Manila votes to cut rights group budget to $26

Philippines Commission on Human Rights budget cut to $20 amid deadly war on drugs

Int'l rights group slam P1,000 'defunding' of CHR

President Duterte put the blame entirely on Human Rights Chairman Jose Luis Martin Gascon "he had it coming", Duterte said. "Why should you get a budget from the government and yet you are not doing your job?"

MANILA Philippine lawmakers have voted to slash funding for its human rights commission to $26 in response to the commission's probes into President Rodrigo Duterte's deadly drug war, the authorities said yesterday.

Hours before the House's budget decision, the Senate's finance committee approved the commission's original budget of 678 million pesos.

"They only gave him 1,000 pesos (about $20) because Congress is angry". The Philippine National Police linked the drug war to more than 7,000 deaths between July 2016 and January 2017.

The agency has long complained it lacks manpower and resources to fully investigate the killings.

A Palace official said this Thursday after Senate Majority Leader Vicente Sotto III, an administration ally, called on Commission on Human Rights (CHR) Chair Chito Gascon to toe the line or resign.

"The principal reason why I can not resign my office is that to do so is to weaken the institution itself", Gascon said.

Filipinos are largely supportive of Duterte's crackdown as a solution to tackling rampant crime stemming from drug addiction. The police reject that and say they kill only in self-defence.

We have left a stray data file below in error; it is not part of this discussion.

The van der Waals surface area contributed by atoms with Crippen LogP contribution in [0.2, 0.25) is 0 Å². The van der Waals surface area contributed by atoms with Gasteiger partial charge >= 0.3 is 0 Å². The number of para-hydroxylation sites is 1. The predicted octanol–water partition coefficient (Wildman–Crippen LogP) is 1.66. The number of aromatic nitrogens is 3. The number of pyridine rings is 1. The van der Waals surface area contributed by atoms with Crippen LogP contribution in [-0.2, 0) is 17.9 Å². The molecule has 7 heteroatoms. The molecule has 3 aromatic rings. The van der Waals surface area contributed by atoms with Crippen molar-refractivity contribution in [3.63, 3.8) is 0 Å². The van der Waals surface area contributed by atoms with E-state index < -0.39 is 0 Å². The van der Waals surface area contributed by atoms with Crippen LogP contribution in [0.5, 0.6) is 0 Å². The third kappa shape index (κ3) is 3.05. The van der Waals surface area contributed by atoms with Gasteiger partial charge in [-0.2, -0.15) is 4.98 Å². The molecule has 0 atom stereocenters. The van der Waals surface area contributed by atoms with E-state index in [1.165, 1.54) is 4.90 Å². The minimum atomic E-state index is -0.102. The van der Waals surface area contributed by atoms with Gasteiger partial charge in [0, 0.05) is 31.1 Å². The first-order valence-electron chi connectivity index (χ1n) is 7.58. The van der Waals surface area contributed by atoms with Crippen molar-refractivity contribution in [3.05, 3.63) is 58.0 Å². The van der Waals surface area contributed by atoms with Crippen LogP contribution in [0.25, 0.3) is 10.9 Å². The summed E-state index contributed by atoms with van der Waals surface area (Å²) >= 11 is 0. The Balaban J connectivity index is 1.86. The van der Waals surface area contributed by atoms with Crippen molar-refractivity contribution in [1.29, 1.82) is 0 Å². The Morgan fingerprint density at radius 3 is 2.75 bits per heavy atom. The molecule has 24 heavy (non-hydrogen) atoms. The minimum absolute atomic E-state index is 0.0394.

Several senators, including those allied with the President, have vowed to restore CHR's budget.

The Supreme Court is meant to be another safeguard.

Lawmakers may have misunderstood the agency's role, said one representative, Raul del March.

Agnes Callamard, the United Nations special rapporteur on extrajudicial killings, said the new budget was "reprehensible and unconscionable".

On Wednesday, Human Rights Watch (HRW) said that if the budget cuts go through it "would deal a blow against accountability for human rights violations in the Philippines".

Al Hussein said he was also concerned by the apparent absence of credible investigations into reports of thousands of extrajudicial killings, and the failure to prosecute any perpetrator, mentioning the case of 17-year-old Kian Delos Santos who was killed in an alleged shootout.

Additional reporting from Reuters.

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